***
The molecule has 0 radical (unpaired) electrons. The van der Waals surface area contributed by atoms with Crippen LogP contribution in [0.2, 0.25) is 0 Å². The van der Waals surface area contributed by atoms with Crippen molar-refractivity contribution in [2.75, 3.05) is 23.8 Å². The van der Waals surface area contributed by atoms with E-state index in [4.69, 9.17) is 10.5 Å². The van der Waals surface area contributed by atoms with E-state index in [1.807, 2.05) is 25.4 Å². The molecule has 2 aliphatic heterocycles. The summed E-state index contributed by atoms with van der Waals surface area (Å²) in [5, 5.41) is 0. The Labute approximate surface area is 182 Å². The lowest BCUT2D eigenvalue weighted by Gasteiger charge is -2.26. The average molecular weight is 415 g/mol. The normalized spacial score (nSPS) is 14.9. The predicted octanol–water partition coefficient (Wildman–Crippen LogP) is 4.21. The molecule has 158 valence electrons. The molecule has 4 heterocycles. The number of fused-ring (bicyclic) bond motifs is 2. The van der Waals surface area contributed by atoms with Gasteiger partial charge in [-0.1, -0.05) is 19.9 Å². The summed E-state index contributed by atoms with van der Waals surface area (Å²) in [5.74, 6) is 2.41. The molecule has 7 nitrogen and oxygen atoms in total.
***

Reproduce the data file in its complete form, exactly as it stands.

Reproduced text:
The molecule has 0 radical (unpaired) electrons. The van der Waals surface area contributed by atoms with Crippen LogP contribution in [0.2, 0.25) is 0 Å². The van der Waals surface area contributed by atoms with Crippen molar-refractivity contribution in [2.75, 3.05) is 23.8 Å². The van der Waals surface area contributed by atoms with E-state index in [4.69, 9.17) is 10.5 Å². The van der Waals surface area contributed by atoms with E-state index in [1.807, 2.05) is 25.4 Å². The molecule has 2 aliphatic heterocycles. The summed E-state index contributed by atoms with van der Waals surface area (Å²) in [5, 5.41) is 0. The Labute approximate surface area is 182 Å². The lowest BCUT2D eigenvalue weighted by Gasteiger charge is -2.26. The average molecular weight is 415 g/mol. The normalized spacial score (nSPS) is 14.9. The predicted octanol–water partition coefficient (Wildman–Crippen LogP) is 4.21. The molecule has 158 valence electrons. The molecule has 4 heterocycles. The number of fused-ring (bicyclic) bond motifs is 2. The van der Waals surface area contributed by atoms with Gasteiger partial charge in [-0.1, -0.05) is 19.9 Å². The summed E-state index contributed by atoms with van der Waals surface area (Å²) in [5.74, 6) is 2.41. The molecule has 7 nitrogen and oxygen atoms in total.